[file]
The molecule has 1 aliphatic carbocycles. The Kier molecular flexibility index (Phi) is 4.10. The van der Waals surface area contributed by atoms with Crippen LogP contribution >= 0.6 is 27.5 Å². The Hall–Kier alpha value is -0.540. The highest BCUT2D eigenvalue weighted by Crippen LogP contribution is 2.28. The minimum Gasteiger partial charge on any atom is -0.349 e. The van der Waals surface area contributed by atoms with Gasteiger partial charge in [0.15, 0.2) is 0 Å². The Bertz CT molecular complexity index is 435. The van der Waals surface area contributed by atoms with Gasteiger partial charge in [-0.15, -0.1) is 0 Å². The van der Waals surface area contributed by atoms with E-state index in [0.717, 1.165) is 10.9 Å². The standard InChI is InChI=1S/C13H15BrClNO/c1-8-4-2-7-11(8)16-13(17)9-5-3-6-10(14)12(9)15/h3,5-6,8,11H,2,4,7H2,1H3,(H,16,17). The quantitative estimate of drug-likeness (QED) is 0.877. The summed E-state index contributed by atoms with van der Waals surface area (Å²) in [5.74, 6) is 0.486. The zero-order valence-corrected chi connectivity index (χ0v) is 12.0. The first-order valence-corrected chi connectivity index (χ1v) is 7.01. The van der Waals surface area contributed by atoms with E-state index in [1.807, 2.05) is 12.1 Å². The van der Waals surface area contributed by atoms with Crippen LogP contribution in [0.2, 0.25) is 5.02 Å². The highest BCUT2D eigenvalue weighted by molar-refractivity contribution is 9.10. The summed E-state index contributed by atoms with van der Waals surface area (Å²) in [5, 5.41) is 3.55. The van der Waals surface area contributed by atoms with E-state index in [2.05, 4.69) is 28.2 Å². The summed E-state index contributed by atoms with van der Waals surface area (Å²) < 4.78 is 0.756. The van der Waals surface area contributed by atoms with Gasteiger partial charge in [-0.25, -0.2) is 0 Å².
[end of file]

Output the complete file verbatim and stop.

The molecule has 1 aliphatic carbocycles. The Kier molecular flexibility index (Phi) is 4.10. The van der Waals surface area contributed by atoms with Crippen LogP contribution >= 0.6 is 27.5 Å². The Hall–Kier alpha value is -0.540. The highest BCUT2D eigenvalue weighted by Crippen LogP contribution is 2.28. The minimum Gasteiger partial charge on any atom is -0.349 e. The van der Waals surface area contributed by atoms with Gasteiger partial charge in [0.15, 0.2) is 0 Å². The Bertz CT molecular complexity index is 435. The van der Waals surface area contributed by atoms with Gasteiger partial charge in [-0.15, -0.1) is 0 Å². The van der Waals surface area contributed by atoms with E-state index in [0.717, 1.165) is 10.9 Å². The standard InChI is InChI=1S/C13H15BrClNO/c1-8-4-2-7-11(8)16-13(17)9-5-3-6-10(14)12(9)15/h3,5-6,8,11H,2,4,7H2,1H3,(H,16,17). The quantitative estimate of drug-likeness (QED) is 0.877. The summed E-state index contributed by atoms with van der Waals surface area (Å²) in [5.74, 6) is 0.486. The zero-order valence-corrected chi connectivity index (χ0v) is 12.0. The first-order valence-corrected chi connectivity index (χ1v) is 7.01. The van der Waals surface area contributed by atoms with E-state index in [1.807, 2.05) is 12.1 Å². The van der Waals surface area contributed by atoms with Crippen LogP contribution in [0.2, 0.25) is 5.02 Å². The highest BCUT2D eigenvalue weighted by molar-refractivity contribution is 9.10. The summed E-state index contributed by atoms with van der Waals surface area (Å²) in [5, 5.41) is 3.55. The van der Waals surface area contributed by atoms with E-state index in [2.05, 4.69) is 28.2 Å². The summed E-state index contributed by atoms with van der Waals surface area (Å²) < 4.78 is 0.756. The van der Waals surface area contributed by atoms with Gasteiger partial charge in [-0.25, -0.2) is 0 Å².